Thursday, April 10, 2014

My Year of Meat Book Review

Ruth Ozeki (1998) My Year of Meat. NY: Viking. (Kindle version: 2013, Cannongate Book) 

Once started reading, I could not stop... Even on the gruesome part about slaughter house and hormones in beef industry. As a newly convert vegan, the part about cows in cages and their last walk to their death is very upsetting.

The book is an eye-opening, but also a reflection on media industry. As an ex-documentarian, I relate very closely to this book. As a mixed ethnic and multicultural woman, I feel even closer to Jane - and to Ruth Ozeki, the author of this stunning book.

The part about Akiko is disturbing, especially because I know the mindset of abusive husbands backed by paternalistic society that institusionalised the stereotype of the submisive wive. Akiko's experience of abuse almost made me puke.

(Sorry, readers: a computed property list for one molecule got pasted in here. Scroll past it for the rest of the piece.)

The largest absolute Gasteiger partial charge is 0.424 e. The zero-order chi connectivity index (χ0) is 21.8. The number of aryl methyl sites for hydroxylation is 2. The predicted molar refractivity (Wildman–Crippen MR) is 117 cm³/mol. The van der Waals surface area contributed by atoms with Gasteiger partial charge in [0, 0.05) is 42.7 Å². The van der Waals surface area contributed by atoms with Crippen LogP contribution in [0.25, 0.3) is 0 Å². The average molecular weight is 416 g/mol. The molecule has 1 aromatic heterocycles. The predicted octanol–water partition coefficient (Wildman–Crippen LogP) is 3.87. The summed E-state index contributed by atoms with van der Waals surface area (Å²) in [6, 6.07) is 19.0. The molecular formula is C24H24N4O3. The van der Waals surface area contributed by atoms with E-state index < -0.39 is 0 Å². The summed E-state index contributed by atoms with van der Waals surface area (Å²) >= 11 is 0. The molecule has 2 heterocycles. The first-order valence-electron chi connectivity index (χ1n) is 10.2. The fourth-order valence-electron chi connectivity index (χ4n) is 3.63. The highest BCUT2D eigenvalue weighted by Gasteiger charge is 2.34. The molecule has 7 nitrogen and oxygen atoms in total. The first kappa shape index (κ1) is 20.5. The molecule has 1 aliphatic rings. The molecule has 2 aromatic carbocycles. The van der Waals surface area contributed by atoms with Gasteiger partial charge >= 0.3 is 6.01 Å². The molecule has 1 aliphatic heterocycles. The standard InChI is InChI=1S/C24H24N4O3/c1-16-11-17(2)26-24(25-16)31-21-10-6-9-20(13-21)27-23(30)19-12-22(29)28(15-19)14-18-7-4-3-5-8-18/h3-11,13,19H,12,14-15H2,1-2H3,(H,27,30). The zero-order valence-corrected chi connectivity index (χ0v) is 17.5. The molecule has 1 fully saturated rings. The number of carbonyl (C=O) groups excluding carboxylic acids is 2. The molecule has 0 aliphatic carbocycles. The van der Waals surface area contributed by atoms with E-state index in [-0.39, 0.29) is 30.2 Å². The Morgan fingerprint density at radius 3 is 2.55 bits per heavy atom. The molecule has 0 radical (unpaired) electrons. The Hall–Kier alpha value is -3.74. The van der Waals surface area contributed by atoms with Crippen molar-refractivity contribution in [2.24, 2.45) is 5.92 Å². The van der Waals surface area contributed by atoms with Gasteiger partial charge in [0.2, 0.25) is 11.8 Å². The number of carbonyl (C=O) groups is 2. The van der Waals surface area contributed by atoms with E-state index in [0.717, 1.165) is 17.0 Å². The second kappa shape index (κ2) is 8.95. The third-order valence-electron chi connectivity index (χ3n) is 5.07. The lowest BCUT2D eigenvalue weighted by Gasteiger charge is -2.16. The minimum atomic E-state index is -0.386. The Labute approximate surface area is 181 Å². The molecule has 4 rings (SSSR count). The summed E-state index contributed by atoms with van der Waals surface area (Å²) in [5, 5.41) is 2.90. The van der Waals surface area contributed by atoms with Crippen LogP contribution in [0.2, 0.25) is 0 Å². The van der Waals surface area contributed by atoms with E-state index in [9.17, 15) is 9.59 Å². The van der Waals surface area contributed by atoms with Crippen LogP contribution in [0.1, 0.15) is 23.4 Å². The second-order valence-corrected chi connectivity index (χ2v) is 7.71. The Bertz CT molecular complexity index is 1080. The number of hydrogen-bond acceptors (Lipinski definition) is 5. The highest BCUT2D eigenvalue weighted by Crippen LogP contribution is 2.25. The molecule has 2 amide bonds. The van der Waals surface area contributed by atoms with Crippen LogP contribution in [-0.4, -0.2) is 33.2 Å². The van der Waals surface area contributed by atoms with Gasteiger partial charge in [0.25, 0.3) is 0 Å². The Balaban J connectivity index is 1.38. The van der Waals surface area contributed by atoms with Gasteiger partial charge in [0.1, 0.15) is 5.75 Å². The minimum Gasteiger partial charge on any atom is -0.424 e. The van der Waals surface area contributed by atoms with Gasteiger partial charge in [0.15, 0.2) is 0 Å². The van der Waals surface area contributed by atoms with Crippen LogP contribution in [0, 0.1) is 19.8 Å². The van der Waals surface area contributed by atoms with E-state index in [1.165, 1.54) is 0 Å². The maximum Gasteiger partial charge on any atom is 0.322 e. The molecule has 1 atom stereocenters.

One touching story is how stories told from the heart, by everyone in a small conmunity, woke a girl from her coma. 

Two thumbs up for Ruth Ozeki...! I read her books backward from the latest to this first one. Does not matter, all are enlightening! Can't wait for Ruth's 4th book...

Saturday, March 8, 2014

Birthday Party and International Women's Day 2014

I went to a birthday party today. The little girl is turning two, her mum is my good friend. I thought shopping for a birthday present was going to be fun. I was wrong.

I went to three shops for the right present. I did not know how difficult it would be to find good quality educational toys and books for a girl. Years ago when my son was a toddler, there seemed to plenty of books and toys that would stimulate his young curious mind. From dinosaurs to space shuttle, from police cars and trains to aeroplanes and ships.That was in late 1990s.